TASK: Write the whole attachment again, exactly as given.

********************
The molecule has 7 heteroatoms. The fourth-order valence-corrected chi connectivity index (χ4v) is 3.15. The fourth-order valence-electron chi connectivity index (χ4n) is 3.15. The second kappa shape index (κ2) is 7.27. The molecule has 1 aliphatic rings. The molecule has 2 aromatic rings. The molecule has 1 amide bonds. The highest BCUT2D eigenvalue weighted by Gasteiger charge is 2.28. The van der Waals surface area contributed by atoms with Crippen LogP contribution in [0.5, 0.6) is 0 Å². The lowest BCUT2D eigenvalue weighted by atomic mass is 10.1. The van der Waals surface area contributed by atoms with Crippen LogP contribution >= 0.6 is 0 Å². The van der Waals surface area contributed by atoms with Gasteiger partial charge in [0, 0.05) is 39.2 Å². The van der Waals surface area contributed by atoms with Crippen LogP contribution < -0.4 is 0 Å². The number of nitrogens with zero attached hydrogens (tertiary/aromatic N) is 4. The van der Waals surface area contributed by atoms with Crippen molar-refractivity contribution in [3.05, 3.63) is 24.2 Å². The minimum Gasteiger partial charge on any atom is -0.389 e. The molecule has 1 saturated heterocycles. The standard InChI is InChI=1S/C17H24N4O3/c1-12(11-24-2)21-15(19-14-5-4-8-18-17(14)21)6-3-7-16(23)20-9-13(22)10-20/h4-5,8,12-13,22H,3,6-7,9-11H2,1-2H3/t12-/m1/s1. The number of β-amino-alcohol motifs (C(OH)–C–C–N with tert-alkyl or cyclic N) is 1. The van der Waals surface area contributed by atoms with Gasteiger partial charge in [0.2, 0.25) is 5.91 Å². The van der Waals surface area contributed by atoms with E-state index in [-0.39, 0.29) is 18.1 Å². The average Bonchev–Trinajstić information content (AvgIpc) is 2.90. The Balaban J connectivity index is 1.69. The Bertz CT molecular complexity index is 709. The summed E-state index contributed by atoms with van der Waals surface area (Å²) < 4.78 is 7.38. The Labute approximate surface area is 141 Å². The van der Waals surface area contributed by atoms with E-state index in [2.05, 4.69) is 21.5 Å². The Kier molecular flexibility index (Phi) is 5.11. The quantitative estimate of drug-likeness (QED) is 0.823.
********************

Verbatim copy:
The molecule has 7 heteroatoms. The fourth-order valence-corrected chi connectivity index (χ4v) is 3.15. The fourth-order valence-electron chi connectivity index (χ4n) is 3.15. The second kappa shape index (κ2) is 7.27. The molecule has 1 aliphatic rings. The molecule has 2 aromatic rings. The molecule has 1 amide bonds. The highest BCUT2D eigenvalue weighted by Gasteiger charge is 2.28. The van der Waals surface area contributed by atoms with Crippen LogP contribution in [0.5, 0.6) is 0 Å². The lowest BCUT2D eigenvalue weighted by atomic mass is 10.1. The van der Waals surface area contributed by atoms with Crippen LogP contribution >= 0.6 is 0 Å². The van der Waals surface area contributed by atoms with Gasteiger partial charge in [0, 0.05) is 39.2 Å². The van der Waals surface area contributed by atoms with Crippen LogP contribution < -0.4 is 0 Å². The number of nitrogens with zero attached hydrogens (tertiary/aromatic N) is 4. The van der Waals surface area contributed by atoms with Crippen molar-refractivity contribution in [3.05, 3.63) is 24.2 Å². The minimum Gasteiger partial charge on any atom is -0.389 e. The molecule has 1 saturated heterocycles. The standard InChI is InChI=1S/C17H24N4O3/c1-12(11-24-2)21-15(19-14-5-4-8-18-17(14)21)6-3-7-16(23)20-9-13(22)10-20/h4-5,8,12-13,22H,3,6-7,9-11H2,1-2H3/t12-/m1/s1. The number of β-amino-alcohol motifs (C(OH)–C–C–N with tert-alkyl or cyclic N) is 1. The van der Waals surface area contributed by atoms with Gasteiger partial charge in [0.2, 0.25) is 5.91 Å². The van der Waals surface area contributed by atoms with E-state index in [-0.39, 0.29) is 18.1 Å². The average Bonchev–Trinajstić information content (AvgIpc) is 2.90. The Balaban J connectivity index is 1.69. The Bertz CT molecular complexity index is 709. The summed E-state index contributed by atoms with van der Waals surface area (Å²) < 4.78 is 7.38. The Labute approximate surface area is 141 Å². The van der Waals surface area contributed by atoms with E-state index in [2.05, 4.69) is 21.5 Å². The Kier molecular flexibility index (Phi) is 5.11. The quantitative estimate of drug-likeness (QED) is 0.823.